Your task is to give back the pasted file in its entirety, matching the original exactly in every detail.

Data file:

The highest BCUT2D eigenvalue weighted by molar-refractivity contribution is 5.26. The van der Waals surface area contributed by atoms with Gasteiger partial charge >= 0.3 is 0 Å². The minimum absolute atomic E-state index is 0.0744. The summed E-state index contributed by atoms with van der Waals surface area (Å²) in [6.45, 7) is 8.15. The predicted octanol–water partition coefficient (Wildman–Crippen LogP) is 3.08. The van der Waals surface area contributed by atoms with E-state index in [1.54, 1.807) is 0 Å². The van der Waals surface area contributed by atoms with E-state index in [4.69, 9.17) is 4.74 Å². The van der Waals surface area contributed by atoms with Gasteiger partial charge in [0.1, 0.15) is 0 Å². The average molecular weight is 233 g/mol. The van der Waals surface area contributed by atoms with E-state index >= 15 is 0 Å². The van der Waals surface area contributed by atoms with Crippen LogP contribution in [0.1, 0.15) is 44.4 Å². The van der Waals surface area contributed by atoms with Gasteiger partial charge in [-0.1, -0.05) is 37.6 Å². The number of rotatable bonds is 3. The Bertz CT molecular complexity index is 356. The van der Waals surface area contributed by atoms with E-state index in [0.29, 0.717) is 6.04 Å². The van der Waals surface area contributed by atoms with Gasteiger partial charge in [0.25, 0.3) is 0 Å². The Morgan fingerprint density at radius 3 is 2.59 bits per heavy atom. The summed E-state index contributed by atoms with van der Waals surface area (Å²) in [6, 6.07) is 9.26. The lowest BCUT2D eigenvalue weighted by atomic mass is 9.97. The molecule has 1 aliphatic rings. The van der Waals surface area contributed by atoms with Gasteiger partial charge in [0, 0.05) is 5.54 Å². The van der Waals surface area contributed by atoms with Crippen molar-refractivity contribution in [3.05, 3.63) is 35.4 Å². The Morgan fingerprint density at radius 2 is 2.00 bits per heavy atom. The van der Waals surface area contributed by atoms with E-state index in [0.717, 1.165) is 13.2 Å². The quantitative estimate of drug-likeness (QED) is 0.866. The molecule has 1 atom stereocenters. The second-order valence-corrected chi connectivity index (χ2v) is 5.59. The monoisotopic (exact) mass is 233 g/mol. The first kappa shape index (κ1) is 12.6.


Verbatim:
The highest BCUT2D eigenvalue weighted by molar-refractivity contribution is 5.26. The van der Waals surface area contributed by atoms with Gasteiger partial charge >= 0.3 is 0 Å². The minimum absolute atomic E-state index is 0.0744. The summed E-state index contributed by atoms with van der Waals surface area (Å²) in [6.45, 7) is 8.15. The predicted octanol–water partition coefficient (Wildman–Crippen LogP) is 3.08. The van der Waals surface area contributed by atoms with E-state index in [1.54, 1.807) is 0 Å². The van der Waals surface area contributed by atoms with E-state index in [4.69, 9.17) is 4.74 Å². The van der Waals surface area contributed by atoms with Gasteiger partial charge in [0.1, 0.15) is 0 Å². The average molecular weight is 233 g/mol. The van der Waals surface area contributed by atoms with E-state index >= 15 is 0 Å². The van der Waals surface area contributed by atoms with Crippen LogP contribution in [0.1, 0.15) is 44.4 Å². The van der Waals surface area contributed by atoms with Gasteiger partial charge in [-0.1, -0.05) is 37.6 Å². The number of rotatable bonds is 3. The Bertz CT molecular complexity index is 356. The van der Waals surface area contributed by atoms with E-state index in [0.29, 0.717) is 6.04 Å². The van der Waals surface area contributed by atoms with Gasteiger partial charge in [0.25, 0.3) is 0 Å². The Morgan fingerprint density at radius 3 is 2.59 bits per heavy atom. The summed E-state index contributed by atoms with van der Waals surface area (Å²) in [6, 6.07) is 9.26. The lowest BCUT2D eigenvalue weighted by atomic mass is 9.97. The molecule has 1 aliphatic rings. The van der Waals surface area contributed by atoms with Gasteiger partial charge in [0, 0.05) is 5.54 Å². The van der Waals surface area contributed by atoms with Crippen molar-refractivity contribution in [3.05, 3.63) is 35.4 Å². The Morgan fingerprint density at radius 2 is 2.00 bits per heavy atom. The van der Waals surface area contributed by atoms with E-state index in [0.717, 1.165) is 13.2 Å². The quantitative estimate of drug-likeness (QED) is 0.866. The molecule has 1 atom stereocenters. The second-order valence-corrected chi connectivity index (χ2v) is 5.59. The monoisotopic (exact) mass is 233 g/mol. The first kappa shape index (κ1) is 12.6.